Mr. T and I have totally different things going on. He goes to work, I juggle all sorts of things during the daytime and we each have different responsibilities with work, etc. We keep it all in line by having synced Google calendars. I keep mine updated and so does Mr. T. As soon as I make an appointment, it’s in the calendar. This means that we both know what the other is doing. When Mr. T sees that I’ll be at a Church youth activity, he knows he has to be home during that time. When I see Mr. T is helping someone move on Saturday, I know that I’m home. It’s implied with 3 kids that we’re going to work together on taking care of them. If there’s a scheduling conflict, that’s when we have an actual face-to-face conversation about the calendar. “I just found out I have a work meeting the morning you scheduled to ride your bike to work. Is it possible to switch bike-commuting to the next day to help get the kids to school during my meeting?” Because we’re both awesome, these conversations are quick and solutions reached easily.

Keeping the Kids Organized

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Your Breakfast is Robbing You

Your Breakfast is Robbing You

If you haven’t yet calculated it, your breakfast is probably costing your family much more money than you think it is. Stop eating expensive breakfasts and switch to some cheap breakfast ideas. I’ll share the numbers of how much cereal could cost us and how much we actually spent last year on our inexpensive breakfast alternative (and how oatmeal can actually be yummy).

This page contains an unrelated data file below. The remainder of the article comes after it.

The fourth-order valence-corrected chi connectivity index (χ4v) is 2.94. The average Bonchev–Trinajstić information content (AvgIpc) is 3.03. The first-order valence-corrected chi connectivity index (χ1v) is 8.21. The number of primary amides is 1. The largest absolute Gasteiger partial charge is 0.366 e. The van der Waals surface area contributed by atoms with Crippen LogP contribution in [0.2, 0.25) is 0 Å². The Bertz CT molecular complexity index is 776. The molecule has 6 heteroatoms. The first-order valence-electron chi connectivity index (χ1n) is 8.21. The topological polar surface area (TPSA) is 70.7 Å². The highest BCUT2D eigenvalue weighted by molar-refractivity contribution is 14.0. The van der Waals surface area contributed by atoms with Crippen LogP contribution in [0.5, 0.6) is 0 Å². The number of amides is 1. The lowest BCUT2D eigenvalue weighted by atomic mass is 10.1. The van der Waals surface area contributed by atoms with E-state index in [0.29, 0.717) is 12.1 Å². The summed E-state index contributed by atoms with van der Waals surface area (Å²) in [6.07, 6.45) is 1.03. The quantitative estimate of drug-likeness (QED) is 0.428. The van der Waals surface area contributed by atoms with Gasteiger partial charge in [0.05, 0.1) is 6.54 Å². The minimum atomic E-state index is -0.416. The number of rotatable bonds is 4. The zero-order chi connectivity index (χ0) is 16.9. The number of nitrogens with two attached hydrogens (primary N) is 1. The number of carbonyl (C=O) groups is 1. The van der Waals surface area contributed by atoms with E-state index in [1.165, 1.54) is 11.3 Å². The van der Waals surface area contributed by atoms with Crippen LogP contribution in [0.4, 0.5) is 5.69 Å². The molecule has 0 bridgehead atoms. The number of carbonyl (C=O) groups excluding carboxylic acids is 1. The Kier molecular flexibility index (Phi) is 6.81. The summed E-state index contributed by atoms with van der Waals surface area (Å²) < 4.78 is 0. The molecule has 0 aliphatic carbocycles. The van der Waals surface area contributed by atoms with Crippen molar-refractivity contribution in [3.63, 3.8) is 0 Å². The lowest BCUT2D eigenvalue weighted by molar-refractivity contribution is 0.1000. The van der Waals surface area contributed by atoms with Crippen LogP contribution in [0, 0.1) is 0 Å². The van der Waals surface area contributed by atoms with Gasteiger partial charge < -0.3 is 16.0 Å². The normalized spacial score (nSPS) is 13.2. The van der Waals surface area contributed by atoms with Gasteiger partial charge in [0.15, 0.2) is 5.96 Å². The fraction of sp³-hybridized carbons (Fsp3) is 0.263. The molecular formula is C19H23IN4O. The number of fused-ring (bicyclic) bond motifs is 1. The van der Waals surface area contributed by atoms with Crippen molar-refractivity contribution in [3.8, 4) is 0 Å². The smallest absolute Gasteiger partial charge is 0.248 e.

Cereal is Expensive

About once a month, we eat cereal for breakfast as a family. That’s right. Once a month. The last time we did this, I realized our family of five goes through the equivalent of one Costco box of cereal each time we eat cereal.

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A Day in the Life of a Work-at-Home-Mom

A Day in the Life of a Work-at-Home-Mom

If you know nothing about me, you need to know that I have three children (ages 3, 6, and 9) and that I work part-time from home for a behavioral economics firm in the Midwest (I live in Alaska… if that wasn’t abundantly clear). I am privileged to be able to be a stay-at-home mom for my kids, but also earn some income doing something I love. That does not mean my days are easy. Today, I’m going to give you a typical “day in the life of Maggie.” I bet you can’t wait!

The Life of a SAHM (stay-at-home-mom) and WAHM (work-at-home-mom):

5:45 AM – Get up, brush hair, throw on a sweater and set up my computer at the table for a 6AM work meeting. I keep my pajama pants on and have a heated blanket in my lap because the heat in the house doesn’t turn on until 7AM.

6:00 AM – Skype with a group in the conference room at the company’s office. (Until last week, I could just phone in to meetings and stay in my bed for them… but unfortunately, they just got Skype working and now I have to pretend I’m put together).

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Last Minute Frugal Valentine’s Day Ideas (for kids and spouses)

When is Valentine’s Day again? TOMORROW?! Don’t worry… I’ve got your back. I literally don’t do a THING until the day before to prepare and I don’t spend a penny on this holiday!

(Insert: rant about commercialization of a made-up holiday designed to make you spend money to prove your love…)

Valentine’s Day Decorations

Okay, fine. We planned a LITTLE bit ahead on this one, but I still had to share it because it is literally the GREATEST IDEA EVER (I can’t take credit… I found it on Pinterest years ago and I can’t find the original source…).